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|California State Government||November 5, 2002 Election|
Bill Lockyer ... On the Record for the Environment
By Bill LockyerCandidate for Attorney General; State of California
This information is provided by the candidate
Please visit my website at Lockyer2002.comCoast and Waterway Protection
During Lockyer's first week as Attorney General, he filed and won a lawsuit to protect Lake Tahoe from MTBE contamination and is working with the Governor to ban MTBE in California.
Lockyer is defending President Clinton's creation of the historic Sequoia National Monument, which is now under attack by the Republican Bush Administration. This new national monument would permanently protect many of California's last remaining Giant Sequoia groves and surrounding ecosystems.
In 1987 Senator Lockyer introduced legislation to create one of the most far-sighted contributions to the San Francisco Bay Area -- the Bay Trail. His plan called for the creation of a 400-mile long hiking and cycling path around San Francisco and San Pablo Bays, funded by a unique partnership of State, regional and local governments and outdoor enthusiasts.
Senator Lockyer supported legislation to restore the Los Angeles River, where feasible, for urban park use.
Senator Lockyer was the first legislator to call for environmentally sound flood control practices through creation of flood management corridors and land use controls in flood plains.
Clean Air and Water
Attorney General Lockyer has been active in the fight to require that adequate water supplies are identified before local government approves new developments. He supported SB 221 (Kuehl) which requires that large-scale developments make a credible showing that there is enough water to supply them before they are approved.
Lockyer supported the federal Environmental Protection Agency's ability to set health-based standards under the Clean Air Act, affirming the principle that clean air is defined by health effects, not economic ones.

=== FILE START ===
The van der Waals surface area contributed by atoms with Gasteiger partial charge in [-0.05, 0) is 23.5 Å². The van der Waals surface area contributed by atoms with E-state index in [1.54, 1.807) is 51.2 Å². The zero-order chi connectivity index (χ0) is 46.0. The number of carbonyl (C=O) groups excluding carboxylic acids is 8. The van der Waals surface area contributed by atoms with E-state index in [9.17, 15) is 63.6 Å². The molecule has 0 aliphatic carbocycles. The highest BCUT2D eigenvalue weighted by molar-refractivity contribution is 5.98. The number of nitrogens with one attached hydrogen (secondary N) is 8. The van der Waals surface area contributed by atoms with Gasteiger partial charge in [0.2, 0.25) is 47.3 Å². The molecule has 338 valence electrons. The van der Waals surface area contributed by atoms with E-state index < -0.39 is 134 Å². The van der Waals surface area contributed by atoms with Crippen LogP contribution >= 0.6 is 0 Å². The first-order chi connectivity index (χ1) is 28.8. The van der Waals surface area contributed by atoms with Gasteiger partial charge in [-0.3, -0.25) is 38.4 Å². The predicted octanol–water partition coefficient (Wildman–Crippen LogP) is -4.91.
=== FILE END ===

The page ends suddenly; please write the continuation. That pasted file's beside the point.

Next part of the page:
Lockyer filed written objections to the Bush Administration's plan to roll back federal Clean Air Act standards applicable to the nation's biggest stationary sources of air pollution: fossil fuel-powered electrical power plants and refineries.
Lockyer is challenging the Federal Energy Regulatory Commission's effort to plant hydro-electric power on California streams without proper environmental review.
In 1974 after an oil tanker discharged its contents into the San Francisco Bay, freshman Assembly Member Bill Lockyer wrote a law to provide funding for oil spill decontamination. The strategies that bill funded over 25 years ago have become the standard emergency response to oil spill contamination around the world.
Lockyer was an early advocate of recycling efforts. In 1977 he wrote a law to establish a State pilot project for low-technology recycling centers. In 1978 Lockyer introduced a bill that appropriated funding for the recycling of paper in California's schools, and he was an early advocate of the "bottle bill," which required surcharges on packaged beverages to encourage recycling.
Off Shore Oil Drilling
Attorney General Lockyer successfully challenged the Bush Administration's proposed extension of 36 oil and gas leases on the Outer Continental Shelf off the coast of California. The leases otherwise would have expired in November. The federal government and the oil companies have appealed the court's decision, and the litigation is ongoing.
Recognized Leader on Environmental Issues
Bill Lockyer was named the Planning and Conservation League's Legislator of the year in 1995.
Lockyer has been endorsed by the Sierra Club.
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